Jason Hiner, Editor-in-Chief over at Tech Republic, wrote an article where he describes what Canonical and Ubuntu can teach Microsoft, Apple, and others. Ironically, every virtue he praises Ubuntu for are all virtues they gain from practicing the open source way.
Here’s his list of what is “the secret of success for Canonical”:
- “Methodically produce incremental upgrades to its OS.”
- “It is transparent about its goals and plans.”
- “It releases its software on schedule.”
- “In fact, this incremental approach is Ubuntu’s most potent competitive weapon against rivals Microsoft Windows and Mac OS X.”
- “[I]ncremental releases on a reliable schedule is a quality that appeals to IT departments.”
- “That allows IT to test and roll out OS updates much easier and quicker.”
- “Ubuntu has established a disciplined upgrade cycle, made it a top priority, and stuck to it. Canonical releases a new version of Ubuntu every six months.”
- “This type of transparent, methodical, and incremental upgrade cycle is the future of software.”
If you are familiar with open source development methodologies, you will realize you can substitute just about any successful FOSS project for “Canonical” and “Ubuntu” in that article and it means just about the exact same thing. In fact, the six month release cycle, which Fedora has been following for as long as Ubuntu (longer if you figure in Red Hat Linux before), we may have inherited that from GNOME, who probably learned it from Mozilla! In fact, the six month release cycle has been followed by Fedora since we inherited it from Red Hat Linux. The story I hear is that GNOME adopted a time-based release schedule from Red Hat Linux, and others (Mozilla et al) followed suit. In other words, Ubuntu’s process of incremental, transparent, and rapid and regular scheduled releases is the great-grandchild of Red Hat Linux in the 1990s!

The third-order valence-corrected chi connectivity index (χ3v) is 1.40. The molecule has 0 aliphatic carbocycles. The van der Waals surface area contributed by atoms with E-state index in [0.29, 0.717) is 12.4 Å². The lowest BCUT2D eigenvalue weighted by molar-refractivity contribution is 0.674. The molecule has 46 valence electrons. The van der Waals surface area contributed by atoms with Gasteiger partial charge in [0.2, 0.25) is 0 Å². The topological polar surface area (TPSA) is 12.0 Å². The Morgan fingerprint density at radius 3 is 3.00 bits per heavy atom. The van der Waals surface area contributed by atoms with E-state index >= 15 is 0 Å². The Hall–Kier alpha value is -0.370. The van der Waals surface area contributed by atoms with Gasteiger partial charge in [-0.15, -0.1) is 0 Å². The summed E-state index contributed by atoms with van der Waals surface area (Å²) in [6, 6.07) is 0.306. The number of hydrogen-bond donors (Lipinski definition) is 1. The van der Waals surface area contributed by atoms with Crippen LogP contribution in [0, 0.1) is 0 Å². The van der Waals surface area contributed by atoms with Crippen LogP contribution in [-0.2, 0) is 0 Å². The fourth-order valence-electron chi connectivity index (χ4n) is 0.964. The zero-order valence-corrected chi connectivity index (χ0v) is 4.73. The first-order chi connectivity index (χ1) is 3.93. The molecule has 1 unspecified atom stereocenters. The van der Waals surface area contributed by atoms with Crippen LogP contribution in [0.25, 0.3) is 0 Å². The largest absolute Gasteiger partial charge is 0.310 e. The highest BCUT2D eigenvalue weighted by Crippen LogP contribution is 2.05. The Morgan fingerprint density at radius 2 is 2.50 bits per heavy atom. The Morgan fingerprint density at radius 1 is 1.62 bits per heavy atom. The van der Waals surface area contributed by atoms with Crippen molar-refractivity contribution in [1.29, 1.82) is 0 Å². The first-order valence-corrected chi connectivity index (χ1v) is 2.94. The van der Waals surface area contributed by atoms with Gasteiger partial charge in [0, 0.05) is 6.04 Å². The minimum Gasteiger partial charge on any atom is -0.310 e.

Hiner’s whole list looks like it was derived from “Producing Open Source Software” (Fogel), yet the article reads as if this is something in OSes that only Canonical has figured out. In fact, what he describes is part of the whole reason Red Hat Linux became Fedora and Red Hat Enterprise Linux. Don’t think for a minute Canonical didn’t notice and learn from that, too.
Here is my corresponding list from The Open Source Way for each of the virtues that Hiner ascribes to Canonical:
- Do not forget to release early and release often and Embrace failure
- Practice radical transparency from day zero and Take extra extra extra care to have all discussions in the open and Take even more care to do all design and decisions in the open
- Use a predictable schedule type and stick to it and Release early and release often is for more than just code
In case you are wondering, I didn’t learn all that by watching Canonical or any other single entity
It seems that really what Canonical has done best is convince or allow the media and others to think that they are Linux.
Chris Blizzard pointed out to me that is also the case for Red Hat, that it is equated with Linux and FOSS development. Yep, and I don’t like it when that happens, either. In fact, one important part of the Fedora Project legacy has been making it clear there is a lot more to a freed OS than just one brand.
(Article updated regarding the six-month release cycle history after I received several corrections. Apparently I also forget how much the FOSS world learned from Red Hat over the years.)